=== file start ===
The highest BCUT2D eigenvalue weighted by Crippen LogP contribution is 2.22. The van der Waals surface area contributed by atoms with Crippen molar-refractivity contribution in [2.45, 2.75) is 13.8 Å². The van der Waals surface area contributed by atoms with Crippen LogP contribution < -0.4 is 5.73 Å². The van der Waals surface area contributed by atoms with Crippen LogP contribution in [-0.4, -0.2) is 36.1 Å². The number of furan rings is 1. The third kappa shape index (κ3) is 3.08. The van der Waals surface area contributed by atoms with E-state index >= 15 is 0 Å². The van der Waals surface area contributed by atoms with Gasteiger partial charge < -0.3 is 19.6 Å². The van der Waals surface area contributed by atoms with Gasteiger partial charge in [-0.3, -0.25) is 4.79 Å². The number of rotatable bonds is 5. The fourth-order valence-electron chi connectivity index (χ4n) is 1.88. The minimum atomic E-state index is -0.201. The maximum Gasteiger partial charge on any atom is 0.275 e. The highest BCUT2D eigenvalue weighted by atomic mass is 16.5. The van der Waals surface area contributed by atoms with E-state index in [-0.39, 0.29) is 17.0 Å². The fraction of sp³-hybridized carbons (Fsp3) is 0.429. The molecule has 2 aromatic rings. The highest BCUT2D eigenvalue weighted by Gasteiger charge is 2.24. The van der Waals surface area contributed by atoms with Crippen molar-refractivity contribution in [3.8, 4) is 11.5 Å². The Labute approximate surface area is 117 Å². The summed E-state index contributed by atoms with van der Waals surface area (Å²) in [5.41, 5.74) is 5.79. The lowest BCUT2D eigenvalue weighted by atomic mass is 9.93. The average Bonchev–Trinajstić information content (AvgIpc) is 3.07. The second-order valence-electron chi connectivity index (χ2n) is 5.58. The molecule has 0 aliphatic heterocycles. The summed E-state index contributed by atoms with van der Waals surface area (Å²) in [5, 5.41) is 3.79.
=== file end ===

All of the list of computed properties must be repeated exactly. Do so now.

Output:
The highest BCUT2D eigenvalue weighted by Crippen LogP contribution is 2.22. The van der Waals surface area contributed by atoms with Crippen molar-refractivity contribution in [2.45, 2.75) is 13.8 Å². The van der Waals surface area contributed by atoms with Crippen LogP contribution < -0.4 is 5.73 Å². The van der Waals surface area contributed by atoms with Crippen LogP contribution in [-0.4, -0.2) is 36.1 Å². The number of furan rings is 1. The third kappa shape index (κ3) is 3.08. The van der Waals surface area contributed by atoms with E-state index >= 15 is 0 Å². The van der Waals surface area contributed by atoms with Gasteiger partial charge < -0.3 is 19.6 Å². The van der Waals surface area contributed by atoms with Gasteiger partial charge in [-0.3, -0.25) is 4.79 Å². The number of rotatable bonds is 5. The fourth-order valence-electron chi connectivity index (χ4n) is 1.88. The minimum atomic E-state index is -0.201. The maximum Gasteiger partial charge on any atom is 0.275 e. The highest BCUT2D eigenvalue weighted by atomic mass is 16.5. The van der Waals surface area contributed by atoms with E-state index in [-0.39, 0.29) is 17.0 Å². The fraction of sp³-hybridized carbons (Fsp3) is 0.429. The molecule has 2 aromatic rings. The highest BCUT2D eigenvalue weighted by Gasteiger charge is 2.24. The van der Waals surface area contributed by atoms with Crippen molar-refractivity contribution in [3.8, 4) is 11.5 Å². The Labute approximate surface area is 117 Å². The summed E-state index contributed by atoms with van der Waals surface area (Å²) in [5.41, 5.74) is 5.79. The lowest BCUT2D eigenvalue weighted by atomic mass is 9.93. The average Bonchev–Trinajstić information content (AvgIpc) is 3.07. The second-order valence-electron chi connectivity index (χ2n) is 5.58. The molecule has 0 aliphatic heterocycles. The summed E-state index contributed by atoms with van der Waals surface area (Å²) in [5, 5.41) is 3.79.